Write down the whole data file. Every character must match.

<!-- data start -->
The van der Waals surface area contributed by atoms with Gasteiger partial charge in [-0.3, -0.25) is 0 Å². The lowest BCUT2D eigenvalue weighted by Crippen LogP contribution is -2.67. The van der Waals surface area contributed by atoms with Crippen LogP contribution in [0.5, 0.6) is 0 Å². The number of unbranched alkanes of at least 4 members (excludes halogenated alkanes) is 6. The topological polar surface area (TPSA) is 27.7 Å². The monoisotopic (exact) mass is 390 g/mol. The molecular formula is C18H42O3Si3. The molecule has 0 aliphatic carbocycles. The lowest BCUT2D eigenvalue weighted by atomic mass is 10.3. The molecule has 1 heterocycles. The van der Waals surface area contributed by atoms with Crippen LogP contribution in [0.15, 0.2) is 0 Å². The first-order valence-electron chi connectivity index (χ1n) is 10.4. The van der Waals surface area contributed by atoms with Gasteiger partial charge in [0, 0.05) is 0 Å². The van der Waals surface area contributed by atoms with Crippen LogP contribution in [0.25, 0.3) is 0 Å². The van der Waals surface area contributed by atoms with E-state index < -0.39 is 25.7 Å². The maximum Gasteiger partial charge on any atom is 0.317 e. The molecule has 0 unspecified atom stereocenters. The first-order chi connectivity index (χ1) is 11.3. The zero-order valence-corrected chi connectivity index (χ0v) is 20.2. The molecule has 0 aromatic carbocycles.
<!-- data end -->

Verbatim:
The van der Waals surface area contributed by atoms with Gasteiger partial charge in [-0.3, -0.25) is 0 Å². The lowest BCUT2D eigenvalue weighted by Crippen LogP contribution is -2.67. The van der Waals surface area contributed by atoms with Crippen LogP contribution in [0.5, 0.6) is 0 Å². The number of unbranched alkanes of at least 4 members (excludes halogenated alkanes) is 6. The topological polar surface area (TPSA) is 27.7 Å². The monoisotopic (exact) mass is 390 g/mol. The molecular formula is C18H42O3Si3. The molecule has 0 aliphatic carbocycles. The lowest BCUT2D eigenvalue weighted by atomic mass is 10.3. The molecule has 1 heterocycles. The van der Waals surface area contributed by atoms with Crippen LogP contribution in [0.15, 0.2) is 0 Å². The first-order valence-electron chi connectivity index (χ1n) is 10.4. The van der Waals surface area contributed by atoms with Gasteiger partial charge in [0, 0.05) is 0 Å². The van der Waals surface area contributed by atoms with Crippen LogP contribution in [0.25, 0.3) is 0 Å². The van der Waals surface area contributed by atoms with E-state index < -0.39 is 25.7 Å². The maximum Gasteiger partial charge on any atom is 0.317 e. The molecule has 0 unspecified atom stereocenters. The first-order chi connectivity index (χ1) is 11.3. The zero-order valence-corrected chi connectivity index (χ0v) is 20.2. The molecule has 0 aromatic carbocycles.